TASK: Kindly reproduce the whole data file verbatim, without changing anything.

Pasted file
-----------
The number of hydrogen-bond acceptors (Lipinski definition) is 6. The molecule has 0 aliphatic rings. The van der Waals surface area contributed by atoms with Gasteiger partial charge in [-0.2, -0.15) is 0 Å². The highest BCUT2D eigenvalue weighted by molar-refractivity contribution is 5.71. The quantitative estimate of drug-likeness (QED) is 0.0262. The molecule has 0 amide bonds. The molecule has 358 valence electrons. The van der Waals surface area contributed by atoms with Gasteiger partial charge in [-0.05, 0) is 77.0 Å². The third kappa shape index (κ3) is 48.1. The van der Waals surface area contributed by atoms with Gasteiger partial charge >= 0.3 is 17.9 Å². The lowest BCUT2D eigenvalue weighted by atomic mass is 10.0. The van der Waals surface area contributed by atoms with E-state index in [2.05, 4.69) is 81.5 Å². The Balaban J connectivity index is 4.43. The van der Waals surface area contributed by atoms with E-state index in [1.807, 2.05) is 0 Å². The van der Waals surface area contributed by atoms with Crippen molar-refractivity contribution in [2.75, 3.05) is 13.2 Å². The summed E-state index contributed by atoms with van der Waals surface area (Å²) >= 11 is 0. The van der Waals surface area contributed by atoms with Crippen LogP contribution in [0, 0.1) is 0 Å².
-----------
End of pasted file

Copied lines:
The number of hydrogen-bond acceptors (Lipinski definition) is 6. The molecule has 0 aliphatic rings. The van der Waals surface area contributed by atoms with Gasteiger partial charge in [-0.2, -0.15) is 0 Å². The highest BCUT2D eigenvalue weighted by molar-refractivity contribution is 5.71. The quantitative estimate of drug-likeness (QED) is 0.0262. The molecule has 0 amide bonds. The molecule has 358 valence electrons. The van der Waals surface area contributed by atoms with Gasteiger partial charge in [-0.05, 0) is 77.0 Å². The third kappa shape index (κ3) is 48.1. The van der Waals surface area contributed by atoms with Gasteiger partial charge >= 0.3 is 17.9 Å². The lowest BCUT2D eigenvalue weighted by atomic mass is 10.0. The van der Waals surface area contributed by atoms with E-state index in [2.05, 4.69) is 81.5 Å². The Balaban J connectivity index is 4.43. The van der Waals surface area contributed by atoms with E-state index in [1.807, 2.05) is 0 Å². The van der Waals surface area contributed by atoms with Crippen molar-refractivity contribution in [2.75, 3.05) is 13.2 Å². The summed E-state index contributed by atoms with van der Waals surface area (Å²) >= 11 is 0. The van der Waals surface area contributed by atoms with Crippen LogP contribution in [0, 0.1) is 0 Å².